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Italy's Glaciers Have Lost 40% of Their Area Over the Last Three Decades: WWF

by Dr. Trupti Shirole on  September 27, 2015 at 8:18 AM Environmental Health   - G J E 4
Rising global temperatures are speeding up the melting of glaciers across the world. The Hot Ice report released by the World Wildlife Fund (WWF) revealed that the alpine glaciers in Italy have lost an estimated 40% of their area over the last three decades.
 Italy's Glaciers Have Lost 40% of Their Area Over the Last Three Decades: WWF
Italy's Glaciers Have Lost 40% of Their Area Over the Last Three Decades: WWF
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Gianfranco Bologna, scientific director of WWF-Italy and co-author of the report said, "The situation of glaciers on the Italian side of the Alps is very worrying."

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The report suggested that drastic measures should be adopted at the forthcoming United Nations Climate Change Conference to prevent further deterioration of the glaciers in Italy and worldwide.

With respects to the Italian Alps, the report said, "Glaciers currently cover a total area of about 368 sq. kms compared to 609 sq. kms in the 1980s." The lastest figures came from the New Italian Glacier Inventory, which was presented at the 19th Alpine Glaciology meeting held in May, 2015 in Milan. These figures were compared with the 1989 World Glacier Inventory (WGI) based on data collected in the 1980s. The comparison revealed an area reduction of over 39%.

Researches said, "Glacier melting is undoubtedly caused by human activities and the extent of interactions between the biosphere and the human species in recent centuries is unprecedented."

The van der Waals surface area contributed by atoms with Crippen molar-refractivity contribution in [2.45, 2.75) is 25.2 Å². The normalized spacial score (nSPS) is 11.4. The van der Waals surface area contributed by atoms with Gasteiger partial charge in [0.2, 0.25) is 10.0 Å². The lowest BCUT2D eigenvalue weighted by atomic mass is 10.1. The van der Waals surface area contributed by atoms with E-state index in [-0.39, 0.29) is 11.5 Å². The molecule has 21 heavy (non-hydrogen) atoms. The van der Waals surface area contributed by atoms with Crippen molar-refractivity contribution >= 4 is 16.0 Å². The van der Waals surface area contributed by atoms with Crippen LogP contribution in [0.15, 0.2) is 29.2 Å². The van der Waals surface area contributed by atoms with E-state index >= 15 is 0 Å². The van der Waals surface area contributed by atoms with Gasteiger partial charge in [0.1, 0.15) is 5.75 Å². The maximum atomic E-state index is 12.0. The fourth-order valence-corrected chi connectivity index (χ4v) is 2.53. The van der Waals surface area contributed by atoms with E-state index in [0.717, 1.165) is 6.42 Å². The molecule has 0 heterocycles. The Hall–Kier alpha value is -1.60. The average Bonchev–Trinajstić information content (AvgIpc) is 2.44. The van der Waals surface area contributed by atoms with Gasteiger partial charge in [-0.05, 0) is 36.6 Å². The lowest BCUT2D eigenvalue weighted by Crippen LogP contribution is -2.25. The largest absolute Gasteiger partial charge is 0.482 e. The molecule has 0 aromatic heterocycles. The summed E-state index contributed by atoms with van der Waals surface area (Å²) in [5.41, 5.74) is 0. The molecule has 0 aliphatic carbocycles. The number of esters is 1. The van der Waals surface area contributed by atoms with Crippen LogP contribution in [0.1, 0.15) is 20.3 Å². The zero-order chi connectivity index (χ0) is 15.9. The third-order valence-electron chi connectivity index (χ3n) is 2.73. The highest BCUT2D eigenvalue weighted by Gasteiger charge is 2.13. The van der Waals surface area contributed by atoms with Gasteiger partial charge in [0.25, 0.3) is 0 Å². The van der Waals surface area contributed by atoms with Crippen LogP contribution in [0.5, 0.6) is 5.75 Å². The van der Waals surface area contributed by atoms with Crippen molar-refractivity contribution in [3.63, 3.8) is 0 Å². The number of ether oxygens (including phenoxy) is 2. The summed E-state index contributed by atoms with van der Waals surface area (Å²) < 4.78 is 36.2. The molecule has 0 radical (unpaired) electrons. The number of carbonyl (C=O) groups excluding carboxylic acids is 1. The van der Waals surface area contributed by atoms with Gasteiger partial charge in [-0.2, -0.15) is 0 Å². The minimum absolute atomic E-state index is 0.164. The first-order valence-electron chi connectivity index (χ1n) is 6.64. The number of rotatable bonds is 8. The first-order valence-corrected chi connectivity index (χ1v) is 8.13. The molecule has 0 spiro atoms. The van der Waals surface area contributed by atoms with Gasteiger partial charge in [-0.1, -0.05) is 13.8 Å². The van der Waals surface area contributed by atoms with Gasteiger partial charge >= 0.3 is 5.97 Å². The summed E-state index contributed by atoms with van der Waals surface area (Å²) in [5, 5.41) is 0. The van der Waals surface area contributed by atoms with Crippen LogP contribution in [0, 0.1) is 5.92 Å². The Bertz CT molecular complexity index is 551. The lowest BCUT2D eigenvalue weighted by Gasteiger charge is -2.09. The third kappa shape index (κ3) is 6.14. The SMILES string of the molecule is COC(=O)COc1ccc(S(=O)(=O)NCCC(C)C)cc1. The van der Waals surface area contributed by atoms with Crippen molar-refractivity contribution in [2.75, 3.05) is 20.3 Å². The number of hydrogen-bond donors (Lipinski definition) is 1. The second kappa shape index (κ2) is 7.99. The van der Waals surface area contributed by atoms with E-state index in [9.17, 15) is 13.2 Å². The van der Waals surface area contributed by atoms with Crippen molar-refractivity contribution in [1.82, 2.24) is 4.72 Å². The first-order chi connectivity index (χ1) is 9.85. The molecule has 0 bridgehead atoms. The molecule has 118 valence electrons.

Bologna said, "The scientific community has been coordinating the collection of standardized data about glaciers worldwide since the end of 18th century. We have seen them retreating slowly for over a century, and much more sharply in the last 50 years."

The Arctic and Antarctica are most affected by the melting process, but also glaciers around the world, such as in the Himalayas, Patagonia, Alaska, the Ural Mountains, and the Alps. The European Union Emission Database for Global Atmospheric Research (EDGAR) suggests that the global emissions of carbon dioxide (CO2), which is the main greenhouse gas produced by human activities and most responsible for global warming, have indeed risen to 35.3 billion tonnes per year in 2013 from 22.6 billion tonnes in 1990.

Bologna said, "On this aspect, we must also emphasize the progressive effect of global warming. Firstly, ice is part of the water cycle. Thus, ice melting affects the availability of water for humans, and the life of the fauna and flora in mountain areas. Alpine glaciers specifically give rise to many Italian rivers, including the Po, Italy's longest river."

Source: IANS
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